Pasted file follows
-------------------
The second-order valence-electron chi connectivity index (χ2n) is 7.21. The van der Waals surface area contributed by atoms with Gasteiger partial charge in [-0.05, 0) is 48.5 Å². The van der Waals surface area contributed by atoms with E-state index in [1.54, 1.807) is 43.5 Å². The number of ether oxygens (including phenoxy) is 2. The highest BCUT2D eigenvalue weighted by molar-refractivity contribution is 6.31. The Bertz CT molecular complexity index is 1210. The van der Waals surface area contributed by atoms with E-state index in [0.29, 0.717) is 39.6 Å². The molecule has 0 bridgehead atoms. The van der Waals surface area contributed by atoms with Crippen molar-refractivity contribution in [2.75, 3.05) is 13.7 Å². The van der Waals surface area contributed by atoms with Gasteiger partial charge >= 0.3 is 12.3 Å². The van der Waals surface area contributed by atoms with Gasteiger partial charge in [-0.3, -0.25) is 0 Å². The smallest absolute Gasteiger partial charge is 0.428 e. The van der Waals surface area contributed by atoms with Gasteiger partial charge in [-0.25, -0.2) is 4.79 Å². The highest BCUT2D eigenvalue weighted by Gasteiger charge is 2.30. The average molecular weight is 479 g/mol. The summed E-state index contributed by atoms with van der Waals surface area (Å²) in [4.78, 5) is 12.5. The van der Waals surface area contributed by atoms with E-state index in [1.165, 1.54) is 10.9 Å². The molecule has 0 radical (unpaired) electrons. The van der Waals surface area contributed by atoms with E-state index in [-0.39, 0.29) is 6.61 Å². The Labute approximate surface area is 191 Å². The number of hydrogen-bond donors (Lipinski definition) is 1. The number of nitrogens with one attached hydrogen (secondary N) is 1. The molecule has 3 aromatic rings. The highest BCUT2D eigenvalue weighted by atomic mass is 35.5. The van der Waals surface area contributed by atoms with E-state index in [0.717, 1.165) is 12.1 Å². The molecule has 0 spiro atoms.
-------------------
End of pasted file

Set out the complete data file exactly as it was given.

The second-order valence-electron chi connectivity index (χ2n) is 7.21. The van der Waals surface area contributed by atoms with Gasteiger partial charge in [-0.05, 0) is 48.5 Å². The van der Waals surface area contributed by atoms with E-state index in [1.54, 1.807) is 43.5 Å². The number of ether oxygens (including phenoxy) is 2. The highest BCUT2D eigenvalue weighted by molar-refractivity contribution is 6.31. The Bertz CT molecular complexity index is 1210. The van der Waals surface area contributed by atoms with E-state index in [0.29, 0.717) is 39.6 Å². The molecule has 0 bridgehead atoms. The van der Waals surface area contributed by atoms with Crippen molar-refractivity contribution in [2.75, 3.05) is 13.7 Å². The van der Waals surface area contributed by atoms with Gasteiger partial charge >= 0.3 is 12.3 Å². The van der Waals surface area contributed by atoms with Gasteiger partial charge in [-0.3, -0.25) is 0 Å². The smallest absolute Gasteiger partial charge is 0.428 e. The van der Waals surface area contributed by atoms with Gasteiger partial charge in [-0.25, -0.2) is 4.79 Å². The highest BCUT2D eigenvalue weighted by Gasteiger charge is 2.30. The average molecular weight is 479 g/mol. The summed E-state index contributed by atoms with van der Waals surface area (Å²) in [4.78, 5) is 12.5. The van der Waals surface area contributed by atoms with E-state index in [1.165, 1.54) is 10.9 Å². The molecule has 0 radical (unpaired) electrons. The van der Waals surface area contributed by atoms with E-state index in [-0.39, 0.29) is 6.61 Å². The Labute approximate surface area is 191 Å². The number of hydrogen-bond donors (Lipinski definition) is 1. The number of nitrogens with one attached hydrogen (secondary N) is 1. The molecule has 3 aromatic rings. The highest BCUT2D eigenvalue weighted by atomic mass is 35.5. The van der Waals surface area contributed by atoms with E-state index in [0.717, 1.165) is 12.1 Å². The molecule has 0 spiro atoms.